A performance in its self, this popular Georgian city has a succession of festivals that attracts many visitors and entertains those of its citizens who can afford to share in such pleasures. The Music Festival in the Spring of each year has been a major event, ever since the days of Yehudi Menuhin who from 1959 to 1968 performed with a Festival Orchestra using players he had worked with. The Mozart Festival, ending at the weekend, is shorter and less eclectic.
We have been to three concerts, each of which has been enjoyable in different ways. The Nash Ensemble consists of a core group of twelve players and has been around for more than 40 years performing a variety of classical and contemporary music. I had never heard them before. Their concert in the Assembly Rooms included compositions by Chabrier, Ravel, and Mozart.
But the hit of the evening was Saint-Saens’ Carnival of the Animals, with Samuel West reading the satirical narration by the American Ogden Nash.
I went to a lunchtime concert given in the Guildhall by the London Haydn Quartet, mainly going so that I could hear the Dvorak E flat major which was new to me, but I got more pleasure from the Haydn G major that preceded it. These were spirited performances on instruments with gut strings. I found the sound surprisingly hard and unyielding.
Yesterday we were back in The Guildhall for an afternoon concert based on the letters, memoirs and interviews of Myra Hess who died in 1965.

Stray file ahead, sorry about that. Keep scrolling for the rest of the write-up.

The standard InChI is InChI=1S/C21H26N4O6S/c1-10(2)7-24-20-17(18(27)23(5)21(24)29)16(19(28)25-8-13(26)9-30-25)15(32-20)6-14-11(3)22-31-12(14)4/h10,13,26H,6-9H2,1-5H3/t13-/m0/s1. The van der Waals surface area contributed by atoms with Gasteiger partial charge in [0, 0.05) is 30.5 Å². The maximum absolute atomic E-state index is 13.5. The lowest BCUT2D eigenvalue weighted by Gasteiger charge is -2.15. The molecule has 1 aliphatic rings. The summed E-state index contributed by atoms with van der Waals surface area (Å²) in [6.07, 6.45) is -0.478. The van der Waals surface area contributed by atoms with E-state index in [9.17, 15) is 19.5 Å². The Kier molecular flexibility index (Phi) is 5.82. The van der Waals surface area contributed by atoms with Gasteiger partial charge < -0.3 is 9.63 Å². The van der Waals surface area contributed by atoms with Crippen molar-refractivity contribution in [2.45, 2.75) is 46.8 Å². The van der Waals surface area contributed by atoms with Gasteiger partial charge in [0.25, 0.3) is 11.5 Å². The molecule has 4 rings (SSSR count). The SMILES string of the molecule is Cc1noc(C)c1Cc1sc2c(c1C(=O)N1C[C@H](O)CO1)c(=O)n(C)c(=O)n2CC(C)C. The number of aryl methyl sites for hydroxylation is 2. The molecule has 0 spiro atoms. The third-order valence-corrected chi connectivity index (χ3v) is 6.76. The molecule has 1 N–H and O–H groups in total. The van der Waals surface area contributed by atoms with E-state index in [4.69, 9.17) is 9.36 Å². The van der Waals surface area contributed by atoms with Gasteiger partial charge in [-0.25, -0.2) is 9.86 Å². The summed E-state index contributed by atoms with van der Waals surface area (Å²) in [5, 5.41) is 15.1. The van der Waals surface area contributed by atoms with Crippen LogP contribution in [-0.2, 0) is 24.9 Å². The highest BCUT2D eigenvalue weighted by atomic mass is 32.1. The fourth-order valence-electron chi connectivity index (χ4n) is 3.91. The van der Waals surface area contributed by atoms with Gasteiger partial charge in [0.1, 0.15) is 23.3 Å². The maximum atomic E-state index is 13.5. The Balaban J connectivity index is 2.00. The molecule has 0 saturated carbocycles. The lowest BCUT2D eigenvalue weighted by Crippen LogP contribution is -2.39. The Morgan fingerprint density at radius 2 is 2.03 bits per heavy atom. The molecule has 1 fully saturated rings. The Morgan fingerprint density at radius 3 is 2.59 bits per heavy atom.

During the war years and at her own initiative, with concert halls blacked out in the evenings for fear of attracting enemy bombers, she made herself responsible for lunchtime concerts. They were held in London’s Royal Academy, five every week with numerous soloists and groups performing for a nominal fee playing to audiences starved of living music. There were 1700 such concerts, spanning a period of six years, starting only a few weeks after the outbreak of war. She herself played in 150 of them, putting her international career on hold as this became a dedicated mission.
I was aware of all this as an adolescent and perhaps attended one of the concerts, but it may have been an intention that was never realised! Patricia Routledge took the part of Myra Hess with aplomb and superb timing.
Piers Lane was the energetic pianist. It was quite delightful, the memory of war only too painful against the worsening crises in the Middle East, as Syria self-destructs and Israel attempts to pound Gaza into submission.
I have a brochure for the Bath Bach Fest due in February, with its invitation to become a founder member, the gold version of which requires a donation of £1,000. We are well into the Bath Film Festival, The Literature Festival and the Guitar and Beer Festivals have yet to come. Help!